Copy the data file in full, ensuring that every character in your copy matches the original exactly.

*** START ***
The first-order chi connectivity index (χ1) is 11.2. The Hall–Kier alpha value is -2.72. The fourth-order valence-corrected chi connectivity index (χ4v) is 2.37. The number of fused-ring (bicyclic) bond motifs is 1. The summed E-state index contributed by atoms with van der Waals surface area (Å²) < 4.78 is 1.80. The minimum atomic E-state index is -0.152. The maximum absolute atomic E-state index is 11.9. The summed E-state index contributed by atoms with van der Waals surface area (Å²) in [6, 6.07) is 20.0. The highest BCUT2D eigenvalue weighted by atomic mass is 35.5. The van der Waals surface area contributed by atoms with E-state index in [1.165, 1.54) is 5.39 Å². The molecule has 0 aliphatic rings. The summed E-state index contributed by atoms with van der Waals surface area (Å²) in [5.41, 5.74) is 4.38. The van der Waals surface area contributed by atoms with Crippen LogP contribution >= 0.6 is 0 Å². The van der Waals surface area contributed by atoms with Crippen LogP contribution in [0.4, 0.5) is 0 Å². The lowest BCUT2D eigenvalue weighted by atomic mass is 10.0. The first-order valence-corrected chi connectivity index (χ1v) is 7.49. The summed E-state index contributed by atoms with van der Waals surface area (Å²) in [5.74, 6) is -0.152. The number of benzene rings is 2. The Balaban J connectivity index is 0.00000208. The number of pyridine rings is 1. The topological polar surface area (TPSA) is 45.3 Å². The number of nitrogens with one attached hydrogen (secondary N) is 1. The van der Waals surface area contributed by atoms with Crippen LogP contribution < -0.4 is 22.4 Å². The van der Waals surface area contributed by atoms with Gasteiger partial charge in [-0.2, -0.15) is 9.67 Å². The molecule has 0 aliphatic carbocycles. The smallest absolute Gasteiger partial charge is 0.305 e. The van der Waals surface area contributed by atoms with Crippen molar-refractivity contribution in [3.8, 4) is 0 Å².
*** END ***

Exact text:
The first-order chi connectivity index (χ1) is 11.2. The Hall–Kier alpha value is -2.72. The fourth-order valence-corrected chi connectivity index (χ4v) is 2.37. The number of fused-ring (bicyclic) bond motifs is 1. The summed E-state index contributed by atoms with van der Waals surface area (Å²) < 4.78 is 1.80. The minimum atomic E-state index is -0.152. The maximum absolute atomic E-state index is 11.9. The summed E-state index contributed by atoms with van der Waals surface area (Å²) in [6, 6.07) is 20.0. The highest BCUT2D eigenvalue weighted by atomic mass is 35.5. The van der Waals surface area contributed by atoms with E-state index in [1.165, 1.54) is 5.39 Å². The molecule has 0 aliphatic rings. The summed E-state index contributed by atoms with van der Waals surface area (Å²) in [5.41, 5.74) is 4.38. The van der Waals surface area contributed by atoms with Crippen LogP contribution >= 0.6 is 0 Å². The van der Waals surface area contributed by atoms with Crippen LogP contribution in [0.4, 0.5) is 0 Å². The lowest BCUT2D eigenvalue weighted by atomic mass is 10.0. The first-order valence-corrected chi connectivity index (χ1v) is 7.49. The summed E-state index contributed by atoms with van der Waals surface area (Å²) in [5.74, 6) is -0.152. The number of benzene rings is 2. The Balaban J connectivity index is 0.00000208. The number of pyridine rings is 1. The topological polar surface area (TPSA) is 45.3 Å². The number of nitrogens with one attached hydrogen (secondary N) is 1. The van der Waals surface area contributed by atoms with Crippen LogP contribution < -0.4 is 22.4 Å². The van der Waals surface area contributed by atoms with Gasteiger partial charge in [-0.2, -0.15) is 9.67 Å². The molecule has 0 aliphatic carbocycles. The smallest absolute Gasteiger partial charge is 0.305 e. The van der Waals surface area contributed by atoms with Crippen molar-refractivity contribution in [3.8, 4) is 0 Å².